Newport This Week

The Early Appearance of the Snowy Owls


Photo by Bob Weaver

Photo by Bob Weaver

I had a few vacation days to take with no real plans, so I went to look for ducks.

The wonderful thing about looking for the abundance of waterfowl that spend the winter in our area is that you never know what else you will find. My first vacation venture was to Sachuest Point National Wildlife Refuge, a favorite place for people and ducks alike, but what did I see first? Standing out on Island Rocks off the eastern side of the refuge was a beautiful snowy owl.

There is no mistaking a snowy owl up close; it’s 2-feet tall, with white feathers and piercing yellow eyes. At a distance, you may think that white blob in the brown landscape is something else altogether. One year, while doing a Christmas bird count at Napatree Point with my good friend and birding mentor, Clay Taylor, I spotted a white plastic shopping bag on the dunes and began my habitual rant about pollution. Taylor laughed and said “You might want to look at your plastic bag through the scope.” Sure enough, it was a snowy owl. You can bet I now take a second look at every white blob I spot during the winter months.

Photo by Ed Hughes

Photo by Ed Hughes

Snowy owls nest on the arctic tundra, but almost every year a few will show up in Rhode Island during the winter, usually in places that resemble the wide-open spaces of their arctic habitat; airports, sand dunes, coastlines and fields. Some years, large numbers will make their way south, a migration that is called an “irruption.” The reasons for these irruptions are not fully understood, but they seem to be linked to the availability of food during the previous breeding season.

Ironically, it is not a lack of food that is linked to irruptions, but an over-abundance of their primary prey, which includes voles, lemmings and ptarmigan. When there is a lot of food, snowy owls will have more young, laying up to 11 eggs. If most of these young owls fledge from the nest, that’s a lot of owls competing for food resources during the frigid arctic winter, so many of them migrate further south.

Nature lover Lauren Parmelee of Newport is senior director of education at the Audubon Society of Rhode Island.

Nature lover Lauren Parmelee of Newport is senior director of education at the Audubon Society of Rhode Island.

While not all young birds of prey make it through their first winter, most of the snowy owls that show up are perfectly healthy birds that are able to take full advantage of the food sources available here. There are no lemmings in our area, but there are plenty of voles, rabbits, songbirds, weasels and waterfowl. And like all owls, the snowy has excellent eyesight and hearing for finding prey, silent flight for sneaking up on it and powerful talons for catching.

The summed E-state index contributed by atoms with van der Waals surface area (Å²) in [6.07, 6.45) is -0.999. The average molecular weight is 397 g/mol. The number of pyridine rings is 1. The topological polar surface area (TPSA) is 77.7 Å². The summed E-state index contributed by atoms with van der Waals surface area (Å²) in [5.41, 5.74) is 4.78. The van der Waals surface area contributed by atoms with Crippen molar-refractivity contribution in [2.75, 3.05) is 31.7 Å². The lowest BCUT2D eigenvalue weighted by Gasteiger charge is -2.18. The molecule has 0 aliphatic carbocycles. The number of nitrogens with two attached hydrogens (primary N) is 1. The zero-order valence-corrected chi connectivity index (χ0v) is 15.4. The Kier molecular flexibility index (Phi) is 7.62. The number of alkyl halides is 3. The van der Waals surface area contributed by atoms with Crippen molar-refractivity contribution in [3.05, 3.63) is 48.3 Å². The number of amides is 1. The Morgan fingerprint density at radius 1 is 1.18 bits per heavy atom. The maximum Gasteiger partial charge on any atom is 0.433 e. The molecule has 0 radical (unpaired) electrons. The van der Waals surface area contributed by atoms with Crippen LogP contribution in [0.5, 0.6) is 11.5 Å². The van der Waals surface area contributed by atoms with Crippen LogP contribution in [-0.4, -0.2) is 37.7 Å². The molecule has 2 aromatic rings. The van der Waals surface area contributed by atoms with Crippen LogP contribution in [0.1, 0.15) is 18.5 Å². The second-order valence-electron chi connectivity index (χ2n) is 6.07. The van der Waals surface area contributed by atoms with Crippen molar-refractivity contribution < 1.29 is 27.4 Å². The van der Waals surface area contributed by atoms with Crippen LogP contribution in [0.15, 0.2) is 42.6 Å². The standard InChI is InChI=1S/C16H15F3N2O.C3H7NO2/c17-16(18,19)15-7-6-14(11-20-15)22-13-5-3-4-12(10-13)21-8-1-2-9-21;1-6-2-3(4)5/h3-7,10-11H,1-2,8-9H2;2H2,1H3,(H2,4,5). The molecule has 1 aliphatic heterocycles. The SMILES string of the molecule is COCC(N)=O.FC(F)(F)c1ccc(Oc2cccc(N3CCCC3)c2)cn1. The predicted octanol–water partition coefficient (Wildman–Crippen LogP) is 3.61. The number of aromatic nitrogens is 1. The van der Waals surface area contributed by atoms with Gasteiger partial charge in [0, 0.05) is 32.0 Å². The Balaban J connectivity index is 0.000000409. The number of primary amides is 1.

During the artic breeding season, the sun shines 24 hours a day, so most of the snowy owls that show up in Rhode Island will hunt during the day. I once saw a snowy at Sachuest Point that, at first glance, looked injured because he had blood all over his face, but then I realized he was just enjoying a fine feast of rabbit.

Snowy owls come from a place with few trees and fewer people, so when they are in our area, they tend to spend a lot of time sitting on the ground and don’t always fly away when approached. They are also strikingly beautiful, with the adult males almost pure white and the females and immatures having varying degrees of dark markings on their white plumage. Even folks who are not that nature-oriented will stop to take photos and admire the grandeur of these large birds of prey. In fact, their distinct presence creates a dilemma between admiring and photographing these glorious creatures and leaving them be to go about their business of survival.

The U.S. Fish & Wildlife Service that manages Sachuest Point requests that people never approach an owl, and instead observe it from at least 200 feet away to give it the space it needs to feel safe. An owl may not move from its location when stressed, so if you notice it panting, staring directly at you or shifting its posture, it’s best to move on.

My general rule of thumb when I come across an exciting bird or other creature is to put the health and safety of the animal first and my personal interests second. This can be a really hard thing to do, but humans take up a lot of space on this planet, so if you are fortunate to come across a beautiful snowy owl or other amazing wild creature, please keep its best interests in mind.

One response to “The Early Appearance of the Snowy Owls”

  1. Thanks to Lauren! We were amazed when we saw one on top of the Nature Center a few years ago. It swooped down and ate a vole in front of a dozen people with ‘real’ cameras! I even took a few dozen shots.

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